This book aims to pave the way for a new interdisciplinary approach to global cooperation research. It does so by bringing in disciplines whose insights about human behaviour might provide a crucial yet hitherto neglected foundation for understanding how and under which conditions global cooperation can succeed.
As the first profoundly interdisciplinary book dealing with global cooperation, it provides the state of the art on human cooperation in selected disciplines (evolutionary anthropology and biology, decision-sciences, social psychology, complex system sciences), written by leading experts. The book argues that scholars in the field of global governance should know and could learn from what other disciplines tell us about the capabilities and limits of humans to cooperate. This new knowledge will generate food for thought and cause creative disturbances, allowing us a different interpretation of the obstacles to cooperation observed in world politics today. It also offers first accounts of interdisciplinary global cooperation research, for instance by exploring the possibilities and consequences of global we-identities, by describing the basic cooperation mechanism that are valid across disciplines, or by bringing an evolutionary perspective to diplomacy.
This book will be of great interest to scholars and postgraduates in International Relations, Global Governance and International Development.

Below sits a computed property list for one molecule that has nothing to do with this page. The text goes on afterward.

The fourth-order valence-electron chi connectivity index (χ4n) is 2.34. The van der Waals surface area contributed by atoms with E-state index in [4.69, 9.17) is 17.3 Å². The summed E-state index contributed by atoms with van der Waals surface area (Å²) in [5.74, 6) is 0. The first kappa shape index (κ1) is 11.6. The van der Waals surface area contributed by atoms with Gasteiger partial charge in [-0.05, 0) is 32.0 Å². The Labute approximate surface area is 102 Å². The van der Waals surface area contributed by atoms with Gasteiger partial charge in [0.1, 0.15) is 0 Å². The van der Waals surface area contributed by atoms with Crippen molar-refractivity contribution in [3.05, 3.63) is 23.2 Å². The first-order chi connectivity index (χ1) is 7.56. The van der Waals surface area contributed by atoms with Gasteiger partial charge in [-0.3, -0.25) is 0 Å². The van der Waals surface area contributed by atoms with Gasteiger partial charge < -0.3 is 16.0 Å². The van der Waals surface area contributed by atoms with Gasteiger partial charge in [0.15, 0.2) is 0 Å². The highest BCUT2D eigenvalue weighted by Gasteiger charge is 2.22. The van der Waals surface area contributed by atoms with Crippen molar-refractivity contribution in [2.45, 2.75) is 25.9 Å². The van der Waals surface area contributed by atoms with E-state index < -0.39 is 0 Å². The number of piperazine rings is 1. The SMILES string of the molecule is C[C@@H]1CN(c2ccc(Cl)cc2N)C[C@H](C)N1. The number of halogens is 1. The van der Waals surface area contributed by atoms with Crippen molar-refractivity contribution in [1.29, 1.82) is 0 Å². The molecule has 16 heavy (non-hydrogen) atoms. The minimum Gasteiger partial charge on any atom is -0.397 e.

Table of Contents
Part 1 Why Global Cooperation Research 1. The evolution of human cooperation—lessons learned for the future of global governance 2. The behavioral dimension of international cooperation 3. Cooperation in conflict. Ubiquity, limits and potential of working together at the international level Part 2 Human behavior and cooperation across disciplines 4. The cooperative bias in humans’ biological history 5. Cooperation among humans 6. Can we think of the future? Cognitive barriers to future-oriented decision making 7. Approaching cooperation via complexity 8. The concrete utopia of the gift. A genuine sociological approach to interdisciplinary cooperation theory Part 3 Interdisciplinary approaches to global cooperation 9. The possibilities of global we-identities 10. Diplomatic Cooperation: An evolutionary perspective 11. Cognizing cooperation: clues and cues for institutional design
Dirk Messner is Co-director of the Centre for Global Cooperation Research, University Duisburg-Essen, Germany, where he is also Professor of Political Science and Director of the German Development Institute / Deutsches Institute für Entwicklungspolitik (DIE), Germany
Silke Weinlich is Senior Researcher at the German Development Institute / Deutsches Institute für Entwicklungspolitik (DIE) in Bonn, Germany.
"The new book is inspiring because it casts a new light on global cooperation." - Hans Dembowski, Development and Cooperation